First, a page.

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Gardens Worthy of a Queen
Photo: Noel López Fernández.
Photo: Noel López Fernández.

Christopher Columbus had seen a great deal of beautiful and new world when he arrived for the second time to the island of Cuba, baptized by him as Juana. In short, if already by 1492, on the shores of Bariay, it seemed to the Genoese that it was “the most beautiful land human eyes had seen,” although there are no reports of a similar phrase, he must have thought the same two years later, when his ship headed toward the southern coast of Cuba and hundreds of islets revealed a paradise to his eyes.
The paradise was a labyrinthine archipelago in which the mangroves, thickets and dunes painted an exotic and unknown landscape for the discoverer. Faced by the beauty that spread along his passage, he did not vacillate. In honor of she who was the principal benefactor of his travels he called it Jardines de la Reina (The Queen’s Gardens), despite the fact that Isabella the Catholic never laid eyes on such wonders of nature.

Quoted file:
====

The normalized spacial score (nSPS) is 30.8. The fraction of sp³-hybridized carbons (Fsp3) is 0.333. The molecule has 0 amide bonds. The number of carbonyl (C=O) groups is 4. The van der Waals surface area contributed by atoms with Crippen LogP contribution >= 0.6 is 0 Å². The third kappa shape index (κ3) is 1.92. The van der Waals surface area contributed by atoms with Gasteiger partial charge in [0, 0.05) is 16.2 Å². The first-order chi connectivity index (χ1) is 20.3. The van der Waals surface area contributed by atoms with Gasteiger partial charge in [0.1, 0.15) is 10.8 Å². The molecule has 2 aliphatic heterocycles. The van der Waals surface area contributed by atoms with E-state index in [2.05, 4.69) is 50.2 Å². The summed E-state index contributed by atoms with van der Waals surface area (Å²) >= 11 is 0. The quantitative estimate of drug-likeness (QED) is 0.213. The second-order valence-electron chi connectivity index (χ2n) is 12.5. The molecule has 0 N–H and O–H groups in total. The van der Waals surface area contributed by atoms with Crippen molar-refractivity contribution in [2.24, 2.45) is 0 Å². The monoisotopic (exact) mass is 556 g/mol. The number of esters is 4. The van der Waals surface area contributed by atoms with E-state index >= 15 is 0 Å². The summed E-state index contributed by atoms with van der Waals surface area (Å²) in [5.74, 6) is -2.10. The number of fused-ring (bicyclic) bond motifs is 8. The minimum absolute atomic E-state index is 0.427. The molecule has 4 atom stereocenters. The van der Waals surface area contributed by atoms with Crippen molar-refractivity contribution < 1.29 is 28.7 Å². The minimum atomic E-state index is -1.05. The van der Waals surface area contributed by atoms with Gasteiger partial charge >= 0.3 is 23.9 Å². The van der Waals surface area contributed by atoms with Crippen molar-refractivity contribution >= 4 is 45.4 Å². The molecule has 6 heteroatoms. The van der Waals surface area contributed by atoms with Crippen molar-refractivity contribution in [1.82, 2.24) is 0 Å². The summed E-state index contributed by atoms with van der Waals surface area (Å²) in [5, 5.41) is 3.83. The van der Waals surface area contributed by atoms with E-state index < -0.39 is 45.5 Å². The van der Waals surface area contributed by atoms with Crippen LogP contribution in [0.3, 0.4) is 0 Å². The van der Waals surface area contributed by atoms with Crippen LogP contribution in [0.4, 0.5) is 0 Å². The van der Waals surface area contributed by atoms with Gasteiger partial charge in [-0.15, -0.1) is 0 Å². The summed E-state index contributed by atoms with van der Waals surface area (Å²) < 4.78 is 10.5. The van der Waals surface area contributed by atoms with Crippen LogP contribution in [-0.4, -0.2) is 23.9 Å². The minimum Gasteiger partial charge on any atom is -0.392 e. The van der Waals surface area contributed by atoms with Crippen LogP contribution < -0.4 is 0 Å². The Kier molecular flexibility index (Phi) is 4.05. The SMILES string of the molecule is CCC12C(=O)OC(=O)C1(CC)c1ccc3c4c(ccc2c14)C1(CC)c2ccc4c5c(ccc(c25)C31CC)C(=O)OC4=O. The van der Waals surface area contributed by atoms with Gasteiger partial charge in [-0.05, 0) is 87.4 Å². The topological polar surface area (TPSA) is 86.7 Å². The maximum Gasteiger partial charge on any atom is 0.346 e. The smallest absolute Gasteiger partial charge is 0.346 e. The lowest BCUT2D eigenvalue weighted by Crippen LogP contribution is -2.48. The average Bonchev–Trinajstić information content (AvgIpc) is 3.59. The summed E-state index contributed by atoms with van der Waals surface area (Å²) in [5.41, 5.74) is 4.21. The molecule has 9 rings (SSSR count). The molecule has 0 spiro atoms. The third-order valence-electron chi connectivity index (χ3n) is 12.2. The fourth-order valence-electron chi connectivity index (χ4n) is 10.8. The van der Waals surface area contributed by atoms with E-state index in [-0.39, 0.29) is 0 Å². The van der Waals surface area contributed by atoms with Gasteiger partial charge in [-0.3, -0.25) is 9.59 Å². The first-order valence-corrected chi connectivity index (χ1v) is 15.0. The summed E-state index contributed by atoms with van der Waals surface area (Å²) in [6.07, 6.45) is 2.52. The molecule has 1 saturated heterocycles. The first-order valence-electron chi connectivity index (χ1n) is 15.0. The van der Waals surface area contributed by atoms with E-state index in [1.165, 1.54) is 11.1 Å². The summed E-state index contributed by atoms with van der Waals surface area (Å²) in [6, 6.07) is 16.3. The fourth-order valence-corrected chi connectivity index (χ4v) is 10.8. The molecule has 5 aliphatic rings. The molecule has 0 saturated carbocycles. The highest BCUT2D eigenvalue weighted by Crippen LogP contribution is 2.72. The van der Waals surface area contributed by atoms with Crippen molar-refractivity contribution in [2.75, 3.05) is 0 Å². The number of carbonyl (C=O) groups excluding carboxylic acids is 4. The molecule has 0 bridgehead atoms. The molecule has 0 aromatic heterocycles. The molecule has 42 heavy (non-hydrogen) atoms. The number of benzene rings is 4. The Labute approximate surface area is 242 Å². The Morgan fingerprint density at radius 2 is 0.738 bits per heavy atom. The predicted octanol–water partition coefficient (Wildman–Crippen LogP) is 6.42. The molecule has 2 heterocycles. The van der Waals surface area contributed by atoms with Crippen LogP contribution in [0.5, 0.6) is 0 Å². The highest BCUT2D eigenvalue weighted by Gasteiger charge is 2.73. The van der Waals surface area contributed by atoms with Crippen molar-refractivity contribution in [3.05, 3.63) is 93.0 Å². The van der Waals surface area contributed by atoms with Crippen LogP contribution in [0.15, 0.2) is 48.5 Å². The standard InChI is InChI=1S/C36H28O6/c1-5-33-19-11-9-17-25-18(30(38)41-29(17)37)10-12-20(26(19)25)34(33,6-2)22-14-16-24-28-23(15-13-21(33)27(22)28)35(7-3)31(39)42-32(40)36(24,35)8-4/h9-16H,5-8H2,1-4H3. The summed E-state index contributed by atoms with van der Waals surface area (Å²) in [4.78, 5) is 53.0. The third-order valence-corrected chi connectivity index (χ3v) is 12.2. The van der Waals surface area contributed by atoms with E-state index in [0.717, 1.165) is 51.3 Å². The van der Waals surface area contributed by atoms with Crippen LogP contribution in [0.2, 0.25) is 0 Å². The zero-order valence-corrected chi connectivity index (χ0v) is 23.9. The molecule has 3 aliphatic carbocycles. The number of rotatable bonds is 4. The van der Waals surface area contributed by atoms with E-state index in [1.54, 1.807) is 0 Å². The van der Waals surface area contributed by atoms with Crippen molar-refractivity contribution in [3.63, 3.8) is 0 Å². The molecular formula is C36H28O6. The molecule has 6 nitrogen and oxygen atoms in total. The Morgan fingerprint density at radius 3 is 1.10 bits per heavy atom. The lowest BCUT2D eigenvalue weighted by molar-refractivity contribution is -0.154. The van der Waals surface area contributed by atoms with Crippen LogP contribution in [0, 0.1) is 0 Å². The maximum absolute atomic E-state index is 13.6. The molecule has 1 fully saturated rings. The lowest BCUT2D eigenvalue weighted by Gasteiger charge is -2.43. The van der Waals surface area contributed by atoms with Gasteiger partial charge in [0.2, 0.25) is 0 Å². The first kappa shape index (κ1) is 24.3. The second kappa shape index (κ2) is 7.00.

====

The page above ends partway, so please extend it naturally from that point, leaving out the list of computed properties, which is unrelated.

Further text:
Years later, Diego Velázquez, traveling around northern Cuba, would find another group of cays which he would name Jardines del Rey, perhaps to make amends and to pacify the wounded honor of Ferdinand of Castile. But that’s another story.
The relative distance from terra firma (some 50 nautical miles) and its complicated channels, as well as the hundreds of islets that comprised it, made of the Jardines de la Reina archipelago a practically unexplored place which survived five centuries of depredation. Its waters and cays, however, can tell stories of corsairs and pirates, the slave trade, sunken ships and fishers’ families that inhabited them since the late 19th century until the 1960s.